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4 minutes ago, Medlin Software, Dennis said:

In this specific case, since the employer is in MA, probable more delicate than difficult.  I suspect an oversight, maybe belief the pandemic rules were still in place, maybe new payroll person.  Normally, I would pass.  But this case, I would share the options with the potential client and let them adult.  If they want to do it right, I would take it on.

I think you nailed it. Thanks to everyone for the insights, especially at this time of year. 

 

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@JohnH

I will not be worried about employee living in NC or employer headquartered in MA. I will be looking at where end client work is being performed & that is exactly what respective states will look for.

If in fact work is performed in MA then employee will be filing MA non resident & would take MA NR tax credit in NC resident tax return. I believe this is the safest approach based on facts stated.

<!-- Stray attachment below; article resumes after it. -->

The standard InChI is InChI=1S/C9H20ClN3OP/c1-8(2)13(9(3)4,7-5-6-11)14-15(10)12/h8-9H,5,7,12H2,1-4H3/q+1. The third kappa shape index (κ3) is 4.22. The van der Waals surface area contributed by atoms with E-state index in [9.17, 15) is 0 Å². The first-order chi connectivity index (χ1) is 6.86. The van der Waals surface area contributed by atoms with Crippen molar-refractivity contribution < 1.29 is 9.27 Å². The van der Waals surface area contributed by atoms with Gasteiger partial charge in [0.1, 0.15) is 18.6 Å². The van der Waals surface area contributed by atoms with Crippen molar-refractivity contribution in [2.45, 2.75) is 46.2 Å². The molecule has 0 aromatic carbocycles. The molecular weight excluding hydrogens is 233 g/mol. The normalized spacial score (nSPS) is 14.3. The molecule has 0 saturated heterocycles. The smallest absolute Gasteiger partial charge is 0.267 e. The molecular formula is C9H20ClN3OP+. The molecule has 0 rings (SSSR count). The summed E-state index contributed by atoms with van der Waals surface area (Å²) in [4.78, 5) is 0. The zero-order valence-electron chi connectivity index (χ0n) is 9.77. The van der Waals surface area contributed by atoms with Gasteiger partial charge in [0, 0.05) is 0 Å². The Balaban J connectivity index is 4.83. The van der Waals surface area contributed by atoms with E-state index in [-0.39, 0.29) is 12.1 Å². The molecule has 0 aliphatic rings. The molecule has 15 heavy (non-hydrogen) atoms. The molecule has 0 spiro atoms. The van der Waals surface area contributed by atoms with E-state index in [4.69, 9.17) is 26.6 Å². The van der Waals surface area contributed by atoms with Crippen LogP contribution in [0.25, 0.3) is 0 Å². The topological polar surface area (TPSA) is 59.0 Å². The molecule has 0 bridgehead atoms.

You should also check if NC & MA has any reciprocal agreement.

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8 hours ago, mircpa said:

@JohnH

I will not be worried about employee living in NC or employer headquartered in MA. I will be looking at where end client work is being performed & that is exactly what respective states will look for.

If in fact work is performed in MA then employee will be filing MA non resident & would take MA NR tax credit in NC resident tax return. I believe this is the safest approach based on facts stated.

You should also check if NC & MA has any reciprocal agreement.

OP said that only 26 days were work performed in MA.  Still need a MA non resident return but only for 26/280 days.

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John,

By your original post and the reference Lion gave

"KPMG NOTE: Beginning September 15, 2021, employees working remotely outside of Massachusetts should have wages reported and taxes withheld to the state where they are physically performing services.  Employers will want to make sure they are registered for payroll in the states their employees are working remotely, and able to handle the complexity of compliance for a mobile workforce." the MA company is reporting correctly. To add another wrinkle, you stated he travels to MA for meetings. Is he performing any services while in MA?  I would indeed check with the MA DOR and if a non-resident return is required, then file it with the credit to NC for taxes paid to MA. It would appear to be small amounts here.